# NP-Hardness of $\{ (S,k) | \exists S' \subset S \text{ s.t } \forall x \neq y \in S' \gcd(x,y)=1 \text{ and } \sum_{s \in S'} s \geq k \}$

I have been practicing NP-Hardness reductions and have been particularly interested in the language $$L = \{ (S,k) | \exists S' \subset S \text{ s.t } \forall x \neq y \in S' \gcd(x,y)=1 \text{ and } \sum_{s \in S'} s \geq k \}$$. I am trying to prove that $$L$$ is NP-Hard and have come up with the following reduction from independent set:

$$f(G,k)$$:

• First, label the vertices 1 to $$|V|$$ arbitrarily.
• For each edge $$(i,j) \in E$$ let $$p_{ij}$$ be the $$|V|+1$$ digit base $$|E|+1$$ number beginning with a 1 and the remaining digits zero except for the $$i$$th and $$j$$th digits who are 1. (e.g $$p_{12} = 1110000_{|E|+1}$$ for a graph with 6 vertices on $$|E|$$ edges).
• Then, for each vertex $$v$$ define $$s_v := \displaystyle (|E|+1)^{(D - \deg(v) + 1)|V|} \prod_{i=v \text{ or } j = v} p_{ij}$$ where $$D$$ is the maximum degree of any vertex in $$G$$.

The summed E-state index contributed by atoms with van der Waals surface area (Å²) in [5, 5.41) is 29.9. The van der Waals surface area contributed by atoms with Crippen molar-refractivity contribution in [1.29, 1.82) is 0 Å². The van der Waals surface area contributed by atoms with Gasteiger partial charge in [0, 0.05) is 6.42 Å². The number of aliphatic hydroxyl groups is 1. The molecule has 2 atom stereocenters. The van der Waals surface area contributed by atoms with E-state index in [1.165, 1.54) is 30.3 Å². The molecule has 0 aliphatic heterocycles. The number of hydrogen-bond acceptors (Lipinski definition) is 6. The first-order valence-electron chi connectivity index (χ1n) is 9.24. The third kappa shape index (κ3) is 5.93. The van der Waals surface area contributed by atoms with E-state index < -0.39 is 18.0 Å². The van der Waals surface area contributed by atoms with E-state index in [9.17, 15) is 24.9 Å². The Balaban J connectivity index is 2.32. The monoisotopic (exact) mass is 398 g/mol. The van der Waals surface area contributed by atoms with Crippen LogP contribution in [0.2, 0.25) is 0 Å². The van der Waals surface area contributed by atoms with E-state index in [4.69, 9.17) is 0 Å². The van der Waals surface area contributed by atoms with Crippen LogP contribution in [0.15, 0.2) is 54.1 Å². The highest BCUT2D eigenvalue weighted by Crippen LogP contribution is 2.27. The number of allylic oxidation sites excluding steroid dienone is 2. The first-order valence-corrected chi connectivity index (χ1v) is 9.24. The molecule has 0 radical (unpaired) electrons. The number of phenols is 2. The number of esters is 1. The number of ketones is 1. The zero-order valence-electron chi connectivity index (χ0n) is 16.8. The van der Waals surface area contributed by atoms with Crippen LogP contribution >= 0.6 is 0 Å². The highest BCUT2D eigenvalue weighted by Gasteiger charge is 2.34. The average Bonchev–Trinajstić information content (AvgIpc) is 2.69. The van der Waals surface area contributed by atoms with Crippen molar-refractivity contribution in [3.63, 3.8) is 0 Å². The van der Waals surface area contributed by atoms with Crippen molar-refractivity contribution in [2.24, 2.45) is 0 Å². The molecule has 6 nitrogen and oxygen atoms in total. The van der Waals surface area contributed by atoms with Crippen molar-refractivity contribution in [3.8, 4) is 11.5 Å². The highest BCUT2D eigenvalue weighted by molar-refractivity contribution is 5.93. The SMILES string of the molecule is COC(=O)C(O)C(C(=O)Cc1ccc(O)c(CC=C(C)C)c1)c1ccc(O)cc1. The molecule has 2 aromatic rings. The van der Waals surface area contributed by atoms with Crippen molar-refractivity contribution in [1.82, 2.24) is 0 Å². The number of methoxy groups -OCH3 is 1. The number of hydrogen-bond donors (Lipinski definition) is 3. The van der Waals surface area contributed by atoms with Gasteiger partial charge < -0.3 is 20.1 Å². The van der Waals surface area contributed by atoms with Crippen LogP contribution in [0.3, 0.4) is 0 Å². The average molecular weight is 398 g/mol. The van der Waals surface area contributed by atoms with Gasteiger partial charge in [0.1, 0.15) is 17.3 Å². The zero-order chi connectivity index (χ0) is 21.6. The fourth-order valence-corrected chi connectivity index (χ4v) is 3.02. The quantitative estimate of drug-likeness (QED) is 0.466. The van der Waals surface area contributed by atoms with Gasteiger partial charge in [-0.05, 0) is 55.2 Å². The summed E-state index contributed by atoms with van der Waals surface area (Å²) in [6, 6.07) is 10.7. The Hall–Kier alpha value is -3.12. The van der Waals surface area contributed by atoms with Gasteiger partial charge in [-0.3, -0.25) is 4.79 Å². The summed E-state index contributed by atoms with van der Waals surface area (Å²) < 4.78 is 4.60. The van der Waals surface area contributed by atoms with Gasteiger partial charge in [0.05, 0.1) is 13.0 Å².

• Finally, output $$\bigg( \big(\{ p_{ij} : (i,j) \in E \} \cup \{s_v : v \in V \} \big), \; k(|E|+1)^{(D+1)|V|} \bigg)$$

It is clear to me that if $$(G,k)$$ is in independent set, then the output of the above will be in $$L$$. However, I am still not quite convinced that if $$f(G,k) \in L$$ then $$(G,k)$$ is in independent set. My reasoning is that if there is no independent set of size (at least) $$k$$, then we cannot take $$k$$ separate $$s_v$$ numbers to include in our sum, so the target value cannot be reached - and by using base $$|E|+1$$ we guarantee there is no funky carrying going on that may interfere with this.

Therefore my main question is am I overlooking some edge cases arising from strange graphs in my reduction or have I been worrying over nothing.

Additionally, I am curious as to whether there is any further study of this language, possibly relating to the taxman game discussed here https://faculty.etsu.edu/beelerr/taxman-talk.pdf.